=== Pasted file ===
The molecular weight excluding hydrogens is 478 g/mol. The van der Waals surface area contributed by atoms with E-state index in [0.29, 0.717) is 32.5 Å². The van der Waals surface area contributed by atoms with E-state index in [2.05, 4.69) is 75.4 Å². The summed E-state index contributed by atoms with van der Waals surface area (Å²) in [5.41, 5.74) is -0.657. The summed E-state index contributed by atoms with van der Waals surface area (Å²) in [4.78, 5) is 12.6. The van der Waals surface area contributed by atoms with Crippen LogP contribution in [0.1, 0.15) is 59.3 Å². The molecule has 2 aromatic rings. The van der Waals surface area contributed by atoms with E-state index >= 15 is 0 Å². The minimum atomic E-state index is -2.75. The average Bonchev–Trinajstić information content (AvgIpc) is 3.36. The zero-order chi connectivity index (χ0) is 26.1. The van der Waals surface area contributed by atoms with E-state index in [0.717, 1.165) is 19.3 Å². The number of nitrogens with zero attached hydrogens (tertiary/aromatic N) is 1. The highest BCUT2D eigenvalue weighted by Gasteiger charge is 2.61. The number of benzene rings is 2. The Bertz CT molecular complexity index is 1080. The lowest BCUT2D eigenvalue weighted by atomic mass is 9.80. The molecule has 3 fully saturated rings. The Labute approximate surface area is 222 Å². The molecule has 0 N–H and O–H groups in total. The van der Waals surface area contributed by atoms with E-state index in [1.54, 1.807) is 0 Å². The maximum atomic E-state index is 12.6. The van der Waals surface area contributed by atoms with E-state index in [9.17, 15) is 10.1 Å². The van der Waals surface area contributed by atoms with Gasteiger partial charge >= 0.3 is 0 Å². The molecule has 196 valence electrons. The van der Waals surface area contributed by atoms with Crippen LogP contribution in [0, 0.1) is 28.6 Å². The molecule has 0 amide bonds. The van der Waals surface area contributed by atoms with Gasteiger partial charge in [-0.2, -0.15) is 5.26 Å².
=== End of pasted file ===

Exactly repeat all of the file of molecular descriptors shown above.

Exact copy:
The molecular weight excluding hydrogens is 478 g/mol. The van der Waals surface area contributed by atoms with E-state index in [0.29, 0.717) is 32.5 Å². The van der Waals surface area contributed by atoms with E-state index in [2.05, 4.69) is 75.4 Å². The summed E-state index contributed by atoms with van der Waals surface area (Å²) in [5.41, 5.74) is -0.657. The summed E-state index contributed by atoms with van der Waals surface area (Å²) in [4.78, 5) is 12.6. The van der Waals surface area contributed by atoms with Crippen LogP contribution in [0.1, 0.15) is 59.3 Å². The molecule has 2 aromatic rings. The van der Waals surface area contributed by atoms with E-state index >= 15 is 0 Å². The minimum atomic E-state index is -2.75. The average Bonchev–Trinajstić information content (AvgIpc) is 3.36. The zero-order chi connectivity index (χ0) is 26.1. The van der Waals surface area contributed by atoms with E-state index in [0.717, 1.165) is 19.3 Å². The number of nitrogens with zero attached hydrogens (tertiary/aromatic N) is 1. The highest BCUT2D eigenvalue weighted by Gasteiger charge is 2.61. The number of benzene rings is 2. The Bertz CT molecular complexity index is 1080. The lowest BCUT2D eigenvalue weighted by atomic mass is 9.80. The molecule has 3 fully saturated rings. The Labute approximate surface area is 222 Å². The molecule has 0 N–H and O–H groups in total. The van der Waals surface area contributed by atoms with E-state index in [1.54, 1.807) is 0 Å². The maximum atomic E-state index is 12.6. The van der Waals surface area contributed by atoms with E-state index in [9.17, 15) is 10.1 Å². The van der Waals surface area contributed by atoms with Gasteiger partial charge >= 0.3 is 0 Å². The molecule has 196 valence electrons. The van der Waals surface area contributed by atoms with Crippen LogP contribution in [0, 0.1) is 28.6 Å². The molecule has 0 amide bonds. The van der Waals surface area contributed by atoms with Gasteiger partial charge in [-0.2, -0.15) is 5.26 Å².